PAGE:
Medicare RAC audits under Senate scrutiny
■ The Finance Committee offers recommendations to give physician practices and hospitals some relief from the administrative burdens tied to the auditing process.
By Charles Fiegl — Posted July 8, 2013
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Washington Frustrations over the paperwork burdens placed on hospitals and physicians by private recovery audit contractors working for the federal government have caught the attention of lawmakers in Washington.
Members of the Senate Finance Committee are recommending changes to the Medicare RAC program, which has uncovered $1.4 billion in improper payments during the current fiscal year beginning Oct. 1, 2012, and returned $4.8 billion in incorrect pay since 2010. Hospitals and physicians complain that they are being forced to shift more time and resources away from patients and toward RAC demands.
“Ensuring Medicare pays accurately is a difficult and complex job, but different audit contractors have been layered over one another throughout the years,” said Finance Committee Chair Max Baucus (D, Mont.). “While some overlap may be necessary, Congress and Medicare should work to simplify the way audit contractors interact with providers. These audits can’t overburden legitimate providers who play by the rules. We need balance.”
The American Medical Association agreed with members of the committee from both sides of the aisle who have suggested reforms to the RAC program, said AMA President Ardis Dee Hoven, MD.
“The AMA has shared with the committee specific recommendations to reform the RAC program, including greater oversight of RAC contractors and penalties for incorrect overpayment determinations,” Dr. Hoven said. “We support increased safeguards and education for physicians regarding payment errors to reduce improper payments. The AMA believes RACs should use physicians from the same medical specialty to conduct reviews, and we urge CMS to reduce duplicative program integrity audits to decrease the burden for physicians. We look forward to continuing to work with the committee to address this important issue.”
Complaints of overbroad reviews
During a June 25 hearing, facilities caring for Medicare beneficiaries reported that they found that auditors have brought little to the program outside of the increased administrative burdens.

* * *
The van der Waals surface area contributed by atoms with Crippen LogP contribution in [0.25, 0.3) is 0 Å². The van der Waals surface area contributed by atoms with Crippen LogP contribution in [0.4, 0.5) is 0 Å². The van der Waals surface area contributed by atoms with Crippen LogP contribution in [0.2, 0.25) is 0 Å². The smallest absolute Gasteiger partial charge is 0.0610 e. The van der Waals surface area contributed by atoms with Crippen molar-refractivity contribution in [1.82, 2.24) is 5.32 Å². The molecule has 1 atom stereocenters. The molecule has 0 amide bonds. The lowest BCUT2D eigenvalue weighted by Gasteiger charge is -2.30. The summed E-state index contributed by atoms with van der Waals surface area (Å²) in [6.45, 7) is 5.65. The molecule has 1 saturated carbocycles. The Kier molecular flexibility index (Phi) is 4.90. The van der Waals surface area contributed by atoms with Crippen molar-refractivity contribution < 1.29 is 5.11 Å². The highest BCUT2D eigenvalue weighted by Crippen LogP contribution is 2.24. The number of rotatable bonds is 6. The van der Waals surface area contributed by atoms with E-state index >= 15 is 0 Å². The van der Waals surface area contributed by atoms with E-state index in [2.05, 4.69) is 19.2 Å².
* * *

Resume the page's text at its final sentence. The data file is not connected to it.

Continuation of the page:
For example, RACs began auditing the Billings Clinic in Montana in 2010, said Jennifer Carmody, the clinic’s director of reimbursement services. About 6,000 records have been requested for more than $45 million — representing 14% of the clinic’s total Medicare payments. Seven of 10 records reviewed by the RAC had zero errors, leaving about $8 million in claims that have been tied up in the RAC process.
Nearly $3.3 million in overpayment determinations are being appealed by the clinic. The facility has been successful on 84% of its appeals by winning 308 cases and losing 57 through 2012.
“Unfavorable findings by the RAC have generally been related to situations where the RAC feels that a procedure or stay should have been considered outpatient, but Billings Clinic considered it to meet inpatient criteria,” she said. “When we couple this RAC activity with all of the other entities currently reviewing our patient billing, the combined audit activity becomes overwhelming.”
Hospitals and physicians are subject to other audits by contractors working for Medicare, Medicaid and commercial payers. The Billings Clinic spends $240,000 a year to manage audits and appeals and spends $500,000 per year on its own contractor to conduct medical necessity reviews.
Administrators at Intermountain Healthcare have had similar experiences, said Suzie Draper, vice president of business ethics and compliance at the Salt Lake City-based system. The health system has hired the equivalent of 22 full-time workers to resolve more than 17,000 claims for Medicare services, of which 6,000 are being appealed.
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Medicare recovery audit contractors have recovered $4.8 billion in improper payments since 2010.
Auditing Intermountain Healthcare has resulted in little payoff for the Medicare program, Draper said. Medicare has recovered a net total of only $16,000 after auditing contractors uncovered nearly $1.9 million in Medicare underpayments.
But the Intermountain figures are unique, said Robert Rolf, vice president of CGI Federal Inc. of Fairfax, Va., one of the RACs reviewing Medicare claims.
“If across the program all providers had the experience that Ms. Draper did, we wouldn’t have recovered $4.8 billion and we would not still be in business,” Rolf said, adding that RACs would not continue to review particular issues if no overpayments were found in those areas. RACs are compensated based on the amount of improper payments they uncover.
Baucus recommended that Medicare use incentives that shift the contractors’ focus to high-risk health professionals and facilities as well as high-risk services. At the same time, he said, physicians and hospitals in compliance with the rules should be rewarded, and Medicare officials should increase education about billing rules as well as revamp the appeals process to lessen the burden on those being audited.